Gravity is the force that pulls things down, so if you were to tip a glass of water upside down, you would expect the water to fall right out of the glass. This activity will show how, with a simple piece of card, you can stop that from happening.
Follow these steps…
Fill the glass with water.
Place the card on top.
Turn the glass over, while holding onto the card and making sure the card always stays flat. Do this over the plastic tray.
When the glass is upside down let go of the card… and it should stay where it is!
Think and talk about…
- What is stopping the water from coming out?
- Will the seal hold for ever?
- What happens if you tip the glass? Does the seal still hold?
- Does it work better with more or less water?
- What happens if you use a plastic cup with a hole in the bottom? (Cover the hole with a finger while you fill the cup.)
Did you know?
Air pressure is greatest at sea level and gets lower the higher up into the atmosphere you go. This change in pressure is why your ears can sometimes pop when you go up in an aeroplane.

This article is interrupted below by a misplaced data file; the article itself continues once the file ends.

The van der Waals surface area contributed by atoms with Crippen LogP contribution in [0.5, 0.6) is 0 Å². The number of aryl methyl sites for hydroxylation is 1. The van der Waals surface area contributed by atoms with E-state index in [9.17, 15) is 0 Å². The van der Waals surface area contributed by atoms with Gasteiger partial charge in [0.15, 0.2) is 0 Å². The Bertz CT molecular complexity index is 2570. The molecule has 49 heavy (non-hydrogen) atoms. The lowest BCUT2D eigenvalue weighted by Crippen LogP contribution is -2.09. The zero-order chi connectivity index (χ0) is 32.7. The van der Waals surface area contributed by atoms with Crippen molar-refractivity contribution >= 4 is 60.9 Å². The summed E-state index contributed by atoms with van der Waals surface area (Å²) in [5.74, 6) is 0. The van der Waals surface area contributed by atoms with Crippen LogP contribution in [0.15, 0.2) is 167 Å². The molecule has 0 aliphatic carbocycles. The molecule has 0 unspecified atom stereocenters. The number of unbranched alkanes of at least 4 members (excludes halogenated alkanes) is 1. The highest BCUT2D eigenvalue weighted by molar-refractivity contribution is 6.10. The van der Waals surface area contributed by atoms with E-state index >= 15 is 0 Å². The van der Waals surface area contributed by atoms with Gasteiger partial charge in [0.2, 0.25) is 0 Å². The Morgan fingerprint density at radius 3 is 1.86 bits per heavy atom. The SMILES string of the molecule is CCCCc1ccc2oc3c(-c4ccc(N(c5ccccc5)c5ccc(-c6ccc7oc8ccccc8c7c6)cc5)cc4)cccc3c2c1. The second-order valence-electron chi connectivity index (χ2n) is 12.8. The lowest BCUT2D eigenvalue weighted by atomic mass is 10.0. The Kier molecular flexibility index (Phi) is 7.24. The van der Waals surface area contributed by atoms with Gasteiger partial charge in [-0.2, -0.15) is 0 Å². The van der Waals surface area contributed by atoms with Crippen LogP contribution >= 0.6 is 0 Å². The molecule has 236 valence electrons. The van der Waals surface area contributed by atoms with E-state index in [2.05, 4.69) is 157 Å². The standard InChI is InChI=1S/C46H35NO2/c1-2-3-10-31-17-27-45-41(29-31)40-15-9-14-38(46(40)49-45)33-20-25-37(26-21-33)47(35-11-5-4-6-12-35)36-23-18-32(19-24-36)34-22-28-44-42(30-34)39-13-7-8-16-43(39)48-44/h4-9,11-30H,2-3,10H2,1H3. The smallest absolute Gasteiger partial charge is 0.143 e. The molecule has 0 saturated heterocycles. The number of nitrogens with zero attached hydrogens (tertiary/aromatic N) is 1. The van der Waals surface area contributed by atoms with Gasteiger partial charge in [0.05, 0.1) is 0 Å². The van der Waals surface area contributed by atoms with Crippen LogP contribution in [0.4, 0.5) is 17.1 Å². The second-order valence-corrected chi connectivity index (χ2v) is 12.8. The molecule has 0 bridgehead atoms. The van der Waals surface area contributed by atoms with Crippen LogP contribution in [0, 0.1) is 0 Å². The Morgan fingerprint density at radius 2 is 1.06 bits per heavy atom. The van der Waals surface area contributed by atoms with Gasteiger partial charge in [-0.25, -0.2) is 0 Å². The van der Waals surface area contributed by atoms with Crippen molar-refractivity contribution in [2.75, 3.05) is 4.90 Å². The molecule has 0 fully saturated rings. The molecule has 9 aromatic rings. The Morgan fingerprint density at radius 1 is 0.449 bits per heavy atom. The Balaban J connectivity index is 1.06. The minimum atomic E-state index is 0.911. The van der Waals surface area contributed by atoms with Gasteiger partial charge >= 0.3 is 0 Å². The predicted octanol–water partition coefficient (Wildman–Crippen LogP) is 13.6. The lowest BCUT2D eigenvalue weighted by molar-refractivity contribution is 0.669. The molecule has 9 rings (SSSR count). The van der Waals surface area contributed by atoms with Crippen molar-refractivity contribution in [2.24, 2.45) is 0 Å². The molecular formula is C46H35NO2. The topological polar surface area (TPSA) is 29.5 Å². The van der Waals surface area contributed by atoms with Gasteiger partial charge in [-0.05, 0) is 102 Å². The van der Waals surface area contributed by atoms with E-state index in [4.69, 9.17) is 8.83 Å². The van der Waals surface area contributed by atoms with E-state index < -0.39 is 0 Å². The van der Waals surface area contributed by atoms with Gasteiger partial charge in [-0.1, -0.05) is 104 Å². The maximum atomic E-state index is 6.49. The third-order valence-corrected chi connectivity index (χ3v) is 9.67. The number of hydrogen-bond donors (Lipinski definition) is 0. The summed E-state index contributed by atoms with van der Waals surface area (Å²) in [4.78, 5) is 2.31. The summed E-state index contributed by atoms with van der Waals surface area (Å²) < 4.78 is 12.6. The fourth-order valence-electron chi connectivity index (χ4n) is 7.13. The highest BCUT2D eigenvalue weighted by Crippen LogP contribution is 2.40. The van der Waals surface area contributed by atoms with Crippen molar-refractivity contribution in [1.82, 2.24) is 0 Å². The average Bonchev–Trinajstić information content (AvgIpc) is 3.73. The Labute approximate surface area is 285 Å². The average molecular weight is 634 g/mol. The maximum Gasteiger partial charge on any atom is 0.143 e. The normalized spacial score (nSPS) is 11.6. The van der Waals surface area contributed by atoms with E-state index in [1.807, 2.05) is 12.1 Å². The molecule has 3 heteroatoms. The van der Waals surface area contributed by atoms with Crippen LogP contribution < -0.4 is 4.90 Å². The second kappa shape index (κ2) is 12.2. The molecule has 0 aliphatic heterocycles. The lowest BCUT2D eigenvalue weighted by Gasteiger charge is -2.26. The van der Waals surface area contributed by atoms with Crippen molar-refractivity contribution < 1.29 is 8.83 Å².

What’s the science?
The weight of the water inside the glass presses down on the card, but there is another force pressing upwards on the card from outside: atmospheric pressure. The atmosphere is more than 100 kilometres thick, and the weight of all that air above means that, at ground level, the air pushes on everything, in all directions.
The atmospheric pressure on the underside of the card is strong enough to counteract the pressure of the water pushing downwards – until the card becomes sodden and soft, and the water begins to leak out around the rim of the glass.
Science in your world
Atmospheric pressure varies, and that variation affects the weather. High pressure normally brings settled weather, but things become unsettled and stormy when the pressure drops. A barometer is a device that measures atmospheric pressure and can therefore help in predicting how the weather will change.